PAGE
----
Fig. 10. Prof. B. F. Skinner and pigeon and Fig. 11. "Baby Tender," ca. 1945.

     The babies weren’t out of the woods entirely, as the academic career of Burrhus Frederic “Fred” Skinner began, noting that Watson’s approach was an “impracticable program (Skinner 1938; p. 10).”  Rejecting laboratory euthanization and respondent punishment, B. F. Skinner used operant conditioning without a threat of violence and was able to work with thousands of pigeons [Fig 10.], while sustaining only a few casualties (though he would subsequently use electronic shock on rats, see Estes & Skinner 1941).  Gradually building a professional reputation in behavioral psychology, he also wrote critical reviews of fantastic claims (Skinner 1947) and articles explaining Shakespeare and poetry (Skinner 1939; Skinner 1941), which projected a layman-friendly image of the scientist as a champion of veracity.  With the controversial “Baby in a Box” article (Skinner 1945) [Fig. 11.] achieved ‘true’ (i.e. inane) celebrity status.  During the 1950s, Skinner speculated on learning and teaching with experiments and publications (e.g. Skinner 1950, Skinner 1954; Skinner 1958).  A natural tinker and engineer, Skinner’s physical inventions and innovations were for the most part tolerated and his teaching a pigeon to bowl was circus amusement (Skinner 1951).  When critics passed the “Shock and Awe” of Skinner’s academic celebrity status and began to navigate the Behaviorist’s grammar, his equivocation concerning the expectations of operant reflex conditioning, reckless disregard for human free-will, etc., it became apparent that much of Skinner’s legacy is speculatory and not science, per se (e.g. Hamburg 1956; Johnson 1963; Chomsky 1971).  Skinner’s sci-fi novel, Walden Two (Skinner 1948), and its ensuant application by hippies and social drop-outs, doesn’t concern Early Behaviorism directly and requires discussion elsewhere.  It should suffice here to question, do the rat, pigeon and baby experiments of Early Behavorism qualify as pseudoscience or a peripheral scientific discipline and representing a period of acceptable mistakes?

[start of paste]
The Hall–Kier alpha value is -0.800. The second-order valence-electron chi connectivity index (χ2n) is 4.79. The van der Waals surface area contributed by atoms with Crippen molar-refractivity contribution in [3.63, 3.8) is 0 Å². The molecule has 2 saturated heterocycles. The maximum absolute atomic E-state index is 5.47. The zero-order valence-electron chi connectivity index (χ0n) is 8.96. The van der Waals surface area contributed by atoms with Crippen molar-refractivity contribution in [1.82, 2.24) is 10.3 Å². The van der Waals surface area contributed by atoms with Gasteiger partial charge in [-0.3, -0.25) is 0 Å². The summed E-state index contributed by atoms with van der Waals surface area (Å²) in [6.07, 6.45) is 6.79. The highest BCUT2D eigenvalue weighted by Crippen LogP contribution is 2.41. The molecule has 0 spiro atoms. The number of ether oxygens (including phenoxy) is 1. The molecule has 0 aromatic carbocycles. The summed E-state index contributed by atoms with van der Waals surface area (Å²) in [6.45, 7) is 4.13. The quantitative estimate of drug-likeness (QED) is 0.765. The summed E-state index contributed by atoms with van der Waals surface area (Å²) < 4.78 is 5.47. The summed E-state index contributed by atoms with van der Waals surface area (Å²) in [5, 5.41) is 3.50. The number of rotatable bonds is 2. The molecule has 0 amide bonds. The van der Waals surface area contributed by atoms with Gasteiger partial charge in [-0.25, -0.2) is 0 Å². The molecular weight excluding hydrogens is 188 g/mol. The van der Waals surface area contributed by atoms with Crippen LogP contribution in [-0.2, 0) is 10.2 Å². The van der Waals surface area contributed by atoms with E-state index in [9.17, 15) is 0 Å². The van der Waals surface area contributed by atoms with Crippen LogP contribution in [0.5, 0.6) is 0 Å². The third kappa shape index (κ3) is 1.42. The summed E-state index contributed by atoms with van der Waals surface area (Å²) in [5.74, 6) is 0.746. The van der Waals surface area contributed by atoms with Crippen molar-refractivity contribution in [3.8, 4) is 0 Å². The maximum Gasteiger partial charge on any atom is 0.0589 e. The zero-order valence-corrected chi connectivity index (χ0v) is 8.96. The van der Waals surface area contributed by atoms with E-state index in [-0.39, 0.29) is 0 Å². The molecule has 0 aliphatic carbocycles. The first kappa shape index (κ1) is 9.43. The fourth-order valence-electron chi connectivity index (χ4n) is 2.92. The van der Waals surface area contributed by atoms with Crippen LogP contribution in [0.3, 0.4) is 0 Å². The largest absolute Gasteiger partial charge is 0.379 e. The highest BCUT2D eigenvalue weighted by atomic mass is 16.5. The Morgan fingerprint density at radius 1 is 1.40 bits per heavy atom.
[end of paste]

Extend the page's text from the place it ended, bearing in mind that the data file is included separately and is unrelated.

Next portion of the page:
III. Schrödinger’s cat and Flavin’s weasel.

Fig. 12. Edwin Schrödinger, ca. 1927, and Fig. 13. Cover of RAW's Quantum Psychology (Wilson 1990).

     Darwin began modern science with hypothesis, testing and more testing.  Exactitude and repeatable results are givens and Einstein continues to be tested.  Erwin Schrödinger [Fig. 12.] served science well with his thought-experiment concerning quantum mechanics and a cat, which demonstrated how an observer is entangled in any experiment (Schrödinger 1935; Wilson 1988; Wilson 1990). [Fig. 13.]  Is it fair to compare pure or exact science with the soft, social or natural sciences and expect consilience?  Yup, with allowances.

Fig. 14. Weasel (OE wesle).

     One could weasel [Fig. 14.] poor methodology, plead Popper and positivism, argue ethics and dispute data, but truth and science will out sooner if not later.  Hindsight is a luxurious entanglement, yet it would be uncritical and dishonest not to recognize the efforts of Early Behaviorism as scientific.  As science allows for correction, Behaviorism continues to improve itself.